Hi, the problem lies in your code. It is not a bug.
when you use
push_back a copy of what you are passing is made and stored in the vector. As ofNode relies on keeping a pointer to its parent when the vector creates this copy it messes up with the pointer, as the copy will have a pointer to the eleements that were constructed for the original.
There are several workarounds.
1 You can use a setup function in your void so the ofNode’s parenting is performed post copy on the actual object stored in the vector.
boids.back().setup(glm::vec3(ofGetWidth()/2, ofGetWidth() / 2,0));
void setup(glm::vec3 p)
vel = glm::vec3(0.1, 0.1, 0.1);
rWing.move(110, 0, 0);
This is the simplest solution but you can run into the problem that std::vector realocates itself when you expand it and that will mess up the pointers.
Although, if you are only pushing elements to the vector once during setup you can do the following
boids.resize(100);// which ever amount of boids you might want to have
for(auto& b: boids)// this is similar to the tipical for loop, it is a modern c++ thing. you type less.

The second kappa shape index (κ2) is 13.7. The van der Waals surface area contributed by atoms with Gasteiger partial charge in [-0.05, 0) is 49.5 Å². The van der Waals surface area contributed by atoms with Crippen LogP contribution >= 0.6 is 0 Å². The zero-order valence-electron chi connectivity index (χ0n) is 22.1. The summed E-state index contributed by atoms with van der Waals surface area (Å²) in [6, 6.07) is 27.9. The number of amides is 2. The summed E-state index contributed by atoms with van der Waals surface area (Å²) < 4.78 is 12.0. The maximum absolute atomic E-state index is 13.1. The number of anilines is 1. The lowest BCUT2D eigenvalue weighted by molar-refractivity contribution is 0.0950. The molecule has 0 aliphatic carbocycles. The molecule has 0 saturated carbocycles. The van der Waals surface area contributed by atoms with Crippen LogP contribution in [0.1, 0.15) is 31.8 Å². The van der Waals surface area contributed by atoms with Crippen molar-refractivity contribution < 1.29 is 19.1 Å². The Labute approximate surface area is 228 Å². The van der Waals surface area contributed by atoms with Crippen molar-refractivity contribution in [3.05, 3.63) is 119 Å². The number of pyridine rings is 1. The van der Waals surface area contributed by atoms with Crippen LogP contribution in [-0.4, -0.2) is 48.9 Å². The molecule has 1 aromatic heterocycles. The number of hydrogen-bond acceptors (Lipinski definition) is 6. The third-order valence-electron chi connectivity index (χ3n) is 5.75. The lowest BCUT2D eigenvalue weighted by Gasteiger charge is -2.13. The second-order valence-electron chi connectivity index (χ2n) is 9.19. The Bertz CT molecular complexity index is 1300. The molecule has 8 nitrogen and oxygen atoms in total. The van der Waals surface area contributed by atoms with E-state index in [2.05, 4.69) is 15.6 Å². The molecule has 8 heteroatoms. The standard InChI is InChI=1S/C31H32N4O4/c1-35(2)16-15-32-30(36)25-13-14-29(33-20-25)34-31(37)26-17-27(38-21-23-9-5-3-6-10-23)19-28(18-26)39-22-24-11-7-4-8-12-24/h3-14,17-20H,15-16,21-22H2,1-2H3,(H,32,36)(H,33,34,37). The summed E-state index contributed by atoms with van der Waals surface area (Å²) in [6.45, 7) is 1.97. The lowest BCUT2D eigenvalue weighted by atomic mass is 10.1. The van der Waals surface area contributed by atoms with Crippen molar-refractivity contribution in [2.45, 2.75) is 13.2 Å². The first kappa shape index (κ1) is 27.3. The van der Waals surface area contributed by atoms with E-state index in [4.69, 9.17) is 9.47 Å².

b.setup(glm::vec3(ofGetWidth()/2, ofGetWidth() / 2,0));
if this works for you great, if not you will need to use either
std::vector<std::unique_ptr<Boid> to store the elements, and it will work regardless of the vector expanding and reallocating itself.
unique_ptr are the so called “smart pointers”, which will be in charge of deleting their allocated memory once destroyed, saving you from having to take care of such (which tended to be one of the biggest sources of memory leaks and bugs). This are a feature of modern C++ and its use is highly recommended and endorsed instead of using raw pointers. Their major difference is that that the
shader_ptr allows you to share that pointer and have several instances of a shared_ptr pointing to the same data, which is all managed by it internally. The unique_ptr does not allow you to have such sort of shared instances and you can not copy it, but it is the simplest one and introduces almost no overhead, while the shared_ptr does introduce a very slight overhead (probably unnoticed most of times).
if you use either of these smart pointers you dont need to change the Boid class
it should go like
// in ofApp.h
boids.emplace_back(make_unique<Boid>(glm::vec3(ofGetWidth()/2, ofGetWidth() / 2,0)));
// in ofApp.h
boids.push_back(make_shared<Boid>(glm::vec3(ofGetWidth()/2, ofGetWidth() / 2,0)));